I love to travel. One day on a trip to Thailand I found myself reading the New York Times newspaper at a lovely cafe on Koh Phangan island (very well known for its full moon parties). While enjoying the sunshine, I ran across an article on how to be SMART in business and in marketing. It’s an easy concept yet vital to the success of every marketing effort. It’s learning to set SMART objectives for what you are going to do and being able to measure them. SMART is an acronym that stands for Specific, Measurable, Achievable, Relevant and Timely. (SMART also stands for Social Media at Reno Tahoe). Wikipedia gives good description of SMART, SMARTER (SMART plus Evaluate and Re-Evaluate) as well as DUMB (Doable, Understandable, Manageable and Beneficial) objectives but it this post I’ll concentrate on SMART only.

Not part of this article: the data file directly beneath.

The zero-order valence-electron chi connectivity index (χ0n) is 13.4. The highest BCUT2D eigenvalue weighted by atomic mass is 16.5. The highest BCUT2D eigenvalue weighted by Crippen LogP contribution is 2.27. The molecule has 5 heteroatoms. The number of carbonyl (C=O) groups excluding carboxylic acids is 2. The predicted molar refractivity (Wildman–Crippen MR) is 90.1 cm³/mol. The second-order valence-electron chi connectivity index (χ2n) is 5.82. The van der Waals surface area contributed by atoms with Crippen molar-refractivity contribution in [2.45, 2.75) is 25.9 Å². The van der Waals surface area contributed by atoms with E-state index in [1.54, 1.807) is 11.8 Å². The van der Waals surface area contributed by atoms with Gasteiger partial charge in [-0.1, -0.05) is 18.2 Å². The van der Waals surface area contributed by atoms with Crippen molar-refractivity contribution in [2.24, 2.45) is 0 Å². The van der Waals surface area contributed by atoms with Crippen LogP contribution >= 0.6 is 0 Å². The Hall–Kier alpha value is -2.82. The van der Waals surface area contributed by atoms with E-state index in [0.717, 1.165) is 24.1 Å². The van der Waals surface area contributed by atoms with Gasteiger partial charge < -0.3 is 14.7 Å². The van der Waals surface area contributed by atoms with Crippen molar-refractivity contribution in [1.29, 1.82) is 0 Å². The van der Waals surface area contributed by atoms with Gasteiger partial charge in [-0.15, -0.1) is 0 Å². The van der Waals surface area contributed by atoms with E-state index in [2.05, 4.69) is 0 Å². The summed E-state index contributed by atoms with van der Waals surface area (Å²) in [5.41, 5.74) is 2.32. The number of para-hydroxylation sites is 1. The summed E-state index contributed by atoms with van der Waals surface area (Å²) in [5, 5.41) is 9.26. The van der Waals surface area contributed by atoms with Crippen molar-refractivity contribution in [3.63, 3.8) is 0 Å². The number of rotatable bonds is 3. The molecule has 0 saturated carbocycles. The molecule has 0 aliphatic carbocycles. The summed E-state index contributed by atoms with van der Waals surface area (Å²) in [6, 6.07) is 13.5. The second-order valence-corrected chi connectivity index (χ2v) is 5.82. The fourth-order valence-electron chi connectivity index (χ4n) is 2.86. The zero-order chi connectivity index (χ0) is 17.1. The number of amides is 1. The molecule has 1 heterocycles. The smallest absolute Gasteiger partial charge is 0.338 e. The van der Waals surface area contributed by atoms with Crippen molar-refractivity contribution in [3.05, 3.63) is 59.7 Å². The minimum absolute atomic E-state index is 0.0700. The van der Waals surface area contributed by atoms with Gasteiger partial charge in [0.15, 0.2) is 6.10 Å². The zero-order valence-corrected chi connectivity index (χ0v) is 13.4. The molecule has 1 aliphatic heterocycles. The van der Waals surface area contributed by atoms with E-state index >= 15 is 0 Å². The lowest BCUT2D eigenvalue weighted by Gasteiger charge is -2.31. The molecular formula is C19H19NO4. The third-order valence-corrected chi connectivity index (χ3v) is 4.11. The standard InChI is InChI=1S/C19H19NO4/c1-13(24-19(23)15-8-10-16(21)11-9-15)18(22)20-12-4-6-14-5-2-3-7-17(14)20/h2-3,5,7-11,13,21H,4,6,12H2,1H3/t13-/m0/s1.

S – Specific.
Specific objectives are clear and well-defined. Create a specific objective in your marketing or social media that explains to the entire team what the purpose is. A specific social media objective could be gain 1,000 valuable fans on Facebook or create a social media strategy in 3 months.
M – Measurable.
You can only manage and improve what you can measure. Is your SMART objective measurable. If your objective is to have 1,000 new Facebook fans, then you will know exactly where you stand on a daily basis and can make changes to your plan based on your outcome.
A – Achievable.
Don’t set goals for yourself and your team that are not realistic. You will get disappointed and struggle with motivating your people. A good objective is one that is achievable. Be realistic. Take small steps. When venturing on social media for your brand, don’t jump on all social networks at once and expect to build a community. Be patient. It takes a long time to establish relationships. If your 1,000 new Facebook likes is not achievable maybe you should lower your goal to 500. Achievable also deals with making sure all tools and resources are available for the objective to be accomplished. If you lack in resources, skills or people then your objective will suffer.